As I spritz bay rum on the placket of the denim shirt and nuzzle the tip of the iron between the buttons, a plume of scented mist rises between me and the Tuesday-night scene at Pete’s Candy Store, a Williamsburg bar. French hip-hop thrums through my headphones, as well as the paired headphones of the shirt’s owner, a member of the band that will play next in Pete’s back room. The warm steam and the cold night, the heated fabric—which has been touching this man all day—moving beneath my fingers, and the music pulsing through our headphones mingle in a heady rush.


Appraising my technique is a man in a black suit, a green bandanna tied around his forehead. This is James Hook, a self-described “journeyman-level” ironer and founder of the North Brooklyn Ironers’ Union, Local 278 (motto: “Solving the World’s Pressing Issues”; current membership: about three). On certain Tuesday nights, James—who goes by Jamie and sometimes also Iron Man—totes his Ikea board and “Sunbeam knockoff” iron to bars across northern Brooklyn, where he irons strangers’ clothes for free.

A tall man with a brush mustache, glasses, and a winsome expression, Jamie sees public ironing as part performance art, part spiritual practice, part erotic experience, part public service, and part experiment in civic action. “Ironing is a private chore that when made public opens up doors of social engagement,” Jamie says. “People in the bar get their clothes ironed, and the bar gets an ironer. It’s an interesting filter for the city, like a pocket in the social fabric that hasn’t really been explored.”

Music is key to the sensual experience. He provides an iPod, two sets of headphones, and a splitter, so he and his clients can listen to the same song. He matches the music to the garment: an Adidas tracksuit might be serenaded by the Beastie Boys; a Japanese headscarf might be smoothed to an Okinawan folk band. Public ironing with privately shared music creates kind of an ideal bar vibe: you’re participating in the soul of the bar as well as in communion with a stranger, you have permission to be silent while also being social, there’s music and a sense of purpose, and you invite curiosity and command authority.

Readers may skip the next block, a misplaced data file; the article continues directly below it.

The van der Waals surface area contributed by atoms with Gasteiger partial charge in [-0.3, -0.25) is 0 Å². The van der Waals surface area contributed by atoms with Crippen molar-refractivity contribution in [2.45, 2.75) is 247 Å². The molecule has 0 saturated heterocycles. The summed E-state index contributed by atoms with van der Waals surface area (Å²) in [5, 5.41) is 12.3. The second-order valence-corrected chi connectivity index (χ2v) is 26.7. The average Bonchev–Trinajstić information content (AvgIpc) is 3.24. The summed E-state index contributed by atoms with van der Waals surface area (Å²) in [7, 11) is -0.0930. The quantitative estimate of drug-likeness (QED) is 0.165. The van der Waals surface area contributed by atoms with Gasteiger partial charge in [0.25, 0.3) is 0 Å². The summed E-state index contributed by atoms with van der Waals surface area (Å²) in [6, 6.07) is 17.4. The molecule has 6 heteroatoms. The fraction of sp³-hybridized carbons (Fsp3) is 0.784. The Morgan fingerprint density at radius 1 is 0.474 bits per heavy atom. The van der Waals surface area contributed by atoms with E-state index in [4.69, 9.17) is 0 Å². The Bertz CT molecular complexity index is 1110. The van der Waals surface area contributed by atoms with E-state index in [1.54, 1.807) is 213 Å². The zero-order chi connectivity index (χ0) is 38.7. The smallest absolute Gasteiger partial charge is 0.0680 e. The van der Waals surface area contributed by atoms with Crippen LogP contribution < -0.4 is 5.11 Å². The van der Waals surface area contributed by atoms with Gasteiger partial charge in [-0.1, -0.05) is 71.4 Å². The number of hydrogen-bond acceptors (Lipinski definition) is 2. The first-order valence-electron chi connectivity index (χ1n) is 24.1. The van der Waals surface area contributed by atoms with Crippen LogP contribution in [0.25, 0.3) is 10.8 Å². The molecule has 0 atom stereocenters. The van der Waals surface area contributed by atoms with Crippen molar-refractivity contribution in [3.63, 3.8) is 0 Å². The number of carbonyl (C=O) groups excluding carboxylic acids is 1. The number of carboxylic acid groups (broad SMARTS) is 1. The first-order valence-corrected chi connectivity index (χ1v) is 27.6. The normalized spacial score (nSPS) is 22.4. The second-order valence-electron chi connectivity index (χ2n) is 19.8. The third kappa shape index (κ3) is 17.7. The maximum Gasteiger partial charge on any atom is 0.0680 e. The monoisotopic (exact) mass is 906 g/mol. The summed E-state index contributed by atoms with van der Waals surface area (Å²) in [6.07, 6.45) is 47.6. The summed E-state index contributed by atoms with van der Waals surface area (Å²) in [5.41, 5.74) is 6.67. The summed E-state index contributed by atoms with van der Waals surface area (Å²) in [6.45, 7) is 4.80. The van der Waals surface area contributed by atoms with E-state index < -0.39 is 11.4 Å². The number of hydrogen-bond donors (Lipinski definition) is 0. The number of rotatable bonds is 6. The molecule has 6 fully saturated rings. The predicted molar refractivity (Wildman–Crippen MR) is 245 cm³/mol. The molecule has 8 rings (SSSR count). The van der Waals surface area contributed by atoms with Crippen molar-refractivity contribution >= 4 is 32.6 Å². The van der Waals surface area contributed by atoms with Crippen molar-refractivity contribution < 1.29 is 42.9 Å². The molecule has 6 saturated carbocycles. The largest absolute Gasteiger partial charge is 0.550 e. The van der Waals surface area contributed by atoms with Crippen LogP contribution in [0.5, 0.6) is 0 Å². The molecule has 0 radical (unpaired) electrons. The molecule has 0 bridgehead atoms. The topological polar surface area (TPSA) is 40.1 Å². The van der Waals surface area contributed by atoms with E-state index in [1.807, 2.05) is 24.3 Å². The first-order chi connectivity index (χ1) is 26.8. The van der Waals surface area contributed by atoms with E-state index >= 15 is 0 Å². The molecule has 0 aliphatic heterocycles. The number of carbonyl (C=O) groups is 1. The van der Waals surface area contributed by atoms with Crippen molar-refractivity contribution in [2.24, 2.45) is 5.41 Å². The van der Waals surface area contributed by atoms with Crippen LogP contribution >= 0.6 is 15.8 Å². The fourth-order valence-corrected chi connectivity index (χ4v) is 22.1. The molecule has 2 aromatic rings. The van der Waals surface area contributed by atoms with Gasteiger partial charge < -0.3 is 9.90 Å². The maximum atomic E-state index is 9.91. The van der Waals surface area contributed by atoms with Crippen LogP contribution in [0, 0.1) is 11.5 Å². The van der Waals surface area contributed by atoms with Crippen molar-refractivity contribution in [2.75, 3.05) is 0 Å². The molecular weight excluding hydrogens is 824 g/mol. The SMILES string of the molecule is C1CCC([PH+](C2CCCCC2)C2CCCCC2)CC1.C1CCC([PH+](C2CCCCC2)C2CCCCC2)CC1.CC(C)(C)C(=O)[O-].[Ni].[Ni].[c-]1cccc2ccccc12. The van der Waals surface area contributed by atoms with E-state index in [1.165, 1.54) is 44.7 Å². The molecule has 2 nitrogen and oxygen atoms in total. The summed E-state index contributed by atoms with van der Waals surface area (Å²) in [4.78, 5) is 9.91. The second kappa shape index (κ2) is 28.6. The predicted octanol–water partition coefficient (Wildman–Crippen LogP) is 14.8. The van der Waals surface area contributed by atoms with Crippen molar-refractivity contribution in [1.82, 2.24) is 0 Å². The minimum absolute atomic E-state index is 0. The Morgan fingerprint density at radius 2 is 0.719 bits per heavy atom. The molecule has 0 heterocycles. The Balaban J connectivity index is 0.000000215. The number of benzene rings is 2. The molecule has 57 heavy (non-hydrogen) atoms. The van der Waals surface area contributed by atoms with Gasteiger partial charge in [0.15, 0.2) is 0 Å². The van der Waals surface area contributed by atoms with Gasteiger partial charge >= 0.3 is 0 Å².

Jamie derives spiritual pleasure from smoothing strangers’ wrinkles. “I find ironing to be incredibly sensually pleasurable, and a big part of that is how each article inspires you mystically. What I’m aiming to do is give you an intimate experience with your clothing.”

Jamie’s eyes light up when he recalls a few clients from summer 2016, when he began this project. “A really attractive woman took off a pair of short shorts, handed them to me, and just stood at the bar in her underwear while I ironed them.” A couple on a Tinder date both had their shirts ironed, then dashed out the door as the guy gave a raised-eyebrows thumbs-up to Jamie. He has participated in synchronized doubles ironing, for which the partners have to have not only the same technique but an intuitive connection.


All members of the union must travel with their own tools. Jamie’s bag—a canvas L.L. Bean Boat and Tote—contains the following:

  • a task lamp
  • two irons
  • a board
  • duct tape to prevent patrons from tripping over cords
  • a tip jar
  • a sound kit and headphones with a splitter
  • a spritz bottle filled with bay rum to freshen up fabric
  • white lab coats for him and his fellow journeymen
  • a silk courtesy robe for impromptu patrons

Tonight’s clients include a thirty-year Williamsburg local with a Carhartt work shirt (“I want  a sharp crease right down the middle”) and a girl with a schoolgirl miniskirt (Jamie uses a cross-handed technique to pin down the pleats) but, alas, no underwear.

Jamie approaches a British tourist in a wrinkled chambray shirt and touches her lightly on the arm (as he is wont to do). “You look like you could use an iron,” he says. She seems affronted at first, but Jamie works his charm, and a few moments later her shirt is on the board, her headphones are on, and she and Jamie are bopping their heads to John Coltrane. “When I first came in I was like, ‘Who is this guy telling me to iron my shirt?’ Now look at me,” she says. “This is a nice memory for me. This is the way to be warm in New York.”